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5 ways to solve your labor problems

Agriculture.com Staff 09/01/2009 @ 12:56pm

Milking cows, planting corn, baling hay, caring for livestock, harvesting fruits and vegetables. These are all highly labor-intense agricultural enterprises. And ag is an industry facing an increasingly difficult time in finding dependable labor to get the work done.

While the thawing business environment has cut loose potential employees, few are clamoring for a job that may require long days in less-than-ideal conditions. Even if prospects do line up at the barn door, it may be short-lived once a better paying, less taxing opportunity comes along.

No matter which segment of agriculture you are in, this is a problem that affects everyone, including the five farmers on the following pages. They've each had their share of labor issues and resolved them in their own way.

Milking cows, planting corn, baling hay, caring for livestock, harvesting fruits and vegetables. These are all highly labor-intense agricultural enterprises. And ag is an industry facing an increasingly difficult time in finding dependable labor to get the work done.

As row-crop farmers expand their land base, they also add the equipment -- be it in horsepower, additional row units, or advanced technology – necessary to handle increased chores. This mechanized labor pool lessens the worries Arlyn Schipper of Conrad, Iowa, has about finding a reliable source of labor.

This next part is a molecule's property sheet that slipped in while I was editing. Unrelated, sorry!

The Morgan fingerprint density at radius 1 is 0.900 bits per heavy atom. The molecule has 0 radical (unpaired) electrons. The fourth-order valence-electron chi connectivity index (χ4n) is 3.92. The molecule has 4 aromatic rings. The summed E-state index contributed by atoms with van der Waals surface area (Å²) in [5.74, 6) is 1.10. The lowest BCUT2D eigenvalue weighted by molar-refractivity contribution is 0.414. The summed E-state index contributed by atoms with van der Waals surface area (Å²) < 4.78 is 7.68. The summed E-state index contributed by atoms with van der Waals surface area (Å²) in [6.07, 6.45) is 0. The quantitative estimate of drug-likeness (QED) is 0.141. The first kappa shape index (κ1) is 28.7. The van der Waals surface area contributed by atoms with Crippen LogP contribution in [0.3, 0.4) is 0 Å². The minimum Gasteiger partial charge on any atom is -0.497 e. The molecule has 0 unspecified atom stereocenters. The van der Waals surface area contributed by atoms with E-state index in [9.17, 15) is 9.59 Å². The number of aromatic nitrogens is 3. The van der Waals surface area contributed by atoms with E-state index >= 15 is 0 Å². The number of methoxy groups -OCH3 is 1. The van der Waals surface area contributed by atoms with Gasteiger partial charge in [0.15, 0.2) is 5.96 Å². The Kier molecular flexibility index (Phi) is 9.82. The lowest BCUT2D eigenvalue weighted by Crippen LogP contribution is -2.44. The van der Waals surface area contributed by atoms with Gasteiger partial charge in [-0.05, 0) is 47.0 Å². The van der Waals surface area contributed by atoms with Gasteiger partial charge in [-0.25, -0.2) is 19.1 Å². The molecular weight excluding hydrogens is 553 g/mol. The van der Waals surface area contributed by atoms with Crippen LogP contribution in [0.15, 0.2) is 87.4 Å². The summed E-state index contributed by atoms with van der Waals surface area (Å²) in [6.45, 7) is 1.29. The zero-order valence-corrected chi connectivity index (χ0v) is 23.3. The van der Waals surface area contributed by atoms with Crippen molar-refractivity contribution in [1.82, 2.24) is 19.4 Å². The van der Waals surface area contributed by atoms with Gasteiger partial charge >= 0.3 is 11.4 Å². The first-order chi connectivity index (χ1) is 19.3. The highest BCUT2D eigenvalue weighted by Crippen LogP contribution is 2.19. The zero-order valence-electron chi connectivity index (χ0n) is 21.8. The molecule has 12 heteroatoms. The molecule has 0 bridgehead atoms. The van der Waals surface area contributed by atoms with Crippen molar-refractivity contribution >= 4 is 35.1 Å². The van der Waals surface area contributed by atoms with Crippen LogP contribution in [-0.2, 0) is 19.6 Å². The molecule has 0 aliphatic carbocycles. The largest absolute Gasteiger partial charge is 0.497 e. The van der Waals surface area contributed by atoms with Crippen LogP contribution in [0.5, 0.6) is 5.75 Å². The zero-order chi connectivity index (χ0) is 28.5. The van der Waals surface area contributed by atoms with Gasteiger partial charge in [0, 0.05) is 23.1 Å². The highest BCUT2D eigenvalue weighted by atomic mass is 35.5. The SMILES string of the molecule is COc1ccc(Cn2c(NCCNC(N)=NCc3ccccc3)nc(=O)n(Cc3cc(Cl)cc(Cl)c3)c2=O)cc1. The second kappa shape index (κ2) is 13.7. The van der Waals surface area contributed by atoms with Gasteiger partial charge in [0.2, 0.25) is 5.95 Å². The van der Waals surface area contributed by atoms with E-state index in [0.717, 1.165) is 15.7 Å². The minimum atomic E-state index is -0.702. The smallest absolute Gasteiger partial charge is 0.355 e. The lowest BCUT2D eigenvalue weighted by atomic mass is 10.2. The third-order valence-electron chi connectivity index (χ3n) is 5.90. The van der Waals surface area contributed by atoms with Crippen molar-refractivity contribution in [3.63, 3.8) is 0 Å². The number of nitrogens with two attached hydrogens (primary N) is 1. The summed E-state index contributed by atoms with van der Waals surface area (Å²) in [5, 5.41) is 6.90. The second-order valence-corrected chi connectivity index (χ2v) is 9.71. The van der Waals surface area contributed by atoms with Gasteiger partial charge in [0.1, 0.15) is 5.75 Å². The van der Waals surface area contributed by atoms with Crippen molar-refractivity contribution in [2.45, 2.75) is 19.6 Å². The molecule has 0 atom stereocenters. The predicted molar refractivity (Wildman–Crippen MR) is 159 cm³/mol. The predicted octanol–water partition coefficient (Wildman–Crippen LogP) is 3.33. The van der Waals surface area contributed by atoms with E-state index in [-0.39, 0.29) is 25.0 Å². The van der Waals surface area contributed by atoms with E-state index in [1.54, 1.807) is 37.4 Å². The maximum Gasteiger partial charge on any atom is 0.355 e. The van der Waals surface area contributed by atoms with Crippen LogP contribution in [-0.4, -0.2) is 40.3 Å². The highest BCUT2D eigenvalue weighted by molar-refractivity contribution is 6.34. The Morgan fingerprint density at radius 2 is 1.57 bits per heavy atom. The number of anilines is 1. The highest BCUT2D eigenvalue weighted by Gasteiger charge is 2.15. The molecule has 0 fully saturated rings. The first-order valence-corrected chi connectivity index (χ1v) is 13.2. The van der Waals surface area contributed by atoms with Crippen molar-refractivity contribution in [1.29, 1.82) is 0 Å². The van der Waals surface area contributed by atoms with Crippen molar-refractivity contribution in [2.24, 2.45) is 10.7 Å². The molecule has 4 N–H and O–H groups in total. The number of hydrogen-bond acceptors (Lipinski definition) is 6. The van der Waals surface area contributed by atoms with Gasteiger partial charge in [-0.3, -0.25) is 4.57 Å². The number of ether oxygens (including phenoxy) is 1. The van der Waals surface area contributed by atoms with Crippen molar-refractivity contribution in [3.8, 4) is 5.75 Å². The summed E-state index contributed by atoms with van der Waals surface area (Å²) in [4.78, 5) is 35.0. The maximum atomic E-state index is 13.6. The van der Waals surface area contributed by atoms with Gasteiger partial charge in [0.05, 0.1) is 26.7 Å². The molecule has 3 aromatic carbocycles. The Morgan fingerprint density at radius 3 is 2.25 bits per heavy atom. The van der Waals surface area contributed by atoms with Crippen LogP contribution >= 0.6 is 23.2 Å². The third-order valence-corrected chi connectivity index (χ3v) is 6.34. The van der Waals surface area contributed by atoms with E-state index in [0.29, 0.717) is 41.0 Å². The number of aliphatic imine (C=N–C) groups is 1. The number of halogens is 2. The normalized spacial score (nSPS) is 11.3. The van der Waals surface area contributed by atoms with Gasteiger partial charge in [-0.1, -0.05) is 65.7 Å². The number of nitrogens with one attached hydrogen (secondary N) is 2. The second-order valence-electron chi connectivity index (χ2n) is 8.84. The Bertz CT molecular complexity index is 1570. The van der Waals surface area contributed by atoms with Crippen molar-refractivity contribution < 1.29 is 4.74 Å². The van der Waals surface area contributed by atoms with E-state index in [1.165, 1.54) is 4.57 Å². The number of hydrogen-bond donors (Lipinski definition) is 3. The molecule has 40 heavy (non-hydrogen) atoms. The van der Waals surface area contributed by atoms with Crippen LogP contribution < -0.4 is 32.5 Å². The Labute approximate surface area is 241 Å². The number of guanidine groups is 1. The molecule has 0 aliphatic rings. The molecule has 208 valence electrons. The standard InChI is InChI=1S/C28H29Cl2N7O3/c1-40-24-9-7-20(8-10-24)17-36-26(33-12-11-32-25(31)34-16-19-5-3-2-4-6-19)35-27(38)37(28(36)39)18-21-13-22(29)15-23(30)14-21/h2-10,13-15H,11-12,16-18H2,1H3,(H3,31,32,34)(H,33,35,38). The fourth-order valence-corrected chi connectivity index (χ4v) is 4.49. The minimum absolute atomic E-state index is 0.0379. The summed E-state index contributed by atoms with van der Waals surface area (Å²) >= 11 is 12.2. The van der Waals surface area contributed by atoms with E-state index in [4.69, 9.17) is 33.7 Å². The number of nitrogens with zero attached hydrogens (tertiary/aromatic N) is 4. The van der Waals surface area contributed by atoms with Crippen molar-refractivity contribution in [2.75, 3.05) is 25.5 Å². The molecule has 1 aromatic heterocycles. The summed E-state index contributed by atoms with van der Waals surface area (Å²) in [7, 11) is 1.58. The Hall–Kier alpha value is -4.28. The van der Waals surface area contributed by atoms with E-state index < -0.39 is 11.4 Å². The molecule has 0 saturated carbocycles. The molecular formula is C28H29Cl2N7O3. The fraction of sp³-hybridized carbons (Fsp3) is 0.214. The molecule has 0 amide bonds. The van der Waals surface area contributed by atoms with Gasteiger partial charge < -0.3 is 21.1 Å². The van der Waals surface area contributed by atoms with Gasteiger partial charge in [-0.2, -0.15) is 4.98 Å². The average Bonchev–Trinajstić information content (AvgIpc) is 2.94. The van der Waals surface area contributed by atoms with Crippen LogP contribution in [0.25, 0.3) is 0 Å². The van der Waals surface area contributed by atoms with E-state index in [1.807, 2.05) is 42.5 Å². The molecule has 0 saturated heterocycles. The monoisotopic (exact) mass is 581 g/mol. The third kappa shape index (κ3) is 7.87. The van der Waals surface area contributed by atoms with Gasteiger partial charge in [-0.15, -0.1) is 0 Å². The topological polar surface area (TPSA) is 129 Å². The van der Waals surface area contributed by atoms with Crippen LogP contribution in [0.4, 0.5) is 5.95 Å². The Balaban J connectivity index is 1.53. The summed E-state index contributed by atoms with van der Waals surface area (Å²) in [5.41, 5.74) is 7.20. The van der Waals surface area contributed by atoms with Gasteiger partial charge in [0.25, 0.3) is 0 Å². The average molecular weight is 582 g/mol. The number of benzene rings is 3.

With more than 14,000 acres of farm ground to cover, which includes seed corn, soybeans, waxy grain corn, alfalfa, and wheat, John Larimer relies heavily on his workforce. His family's farm operation, Lord's Seed, seasonally hires 400 migrant workers and employs over 40 full-time people.

In Fresno, California, Fred Machado is known as Mr. America and with good reason.

With his migrant workforce quickly disappearing, going behind bars to find laborers offered Joe Pisciotta, Jr. an alternative. Skeptical at first, he now says it's the best decision he's ever made.

With the help of a robotic milking system, August and Michael Baumann have eliminated worries about finding reliable labor to milk their 200-plus Holstein herd.

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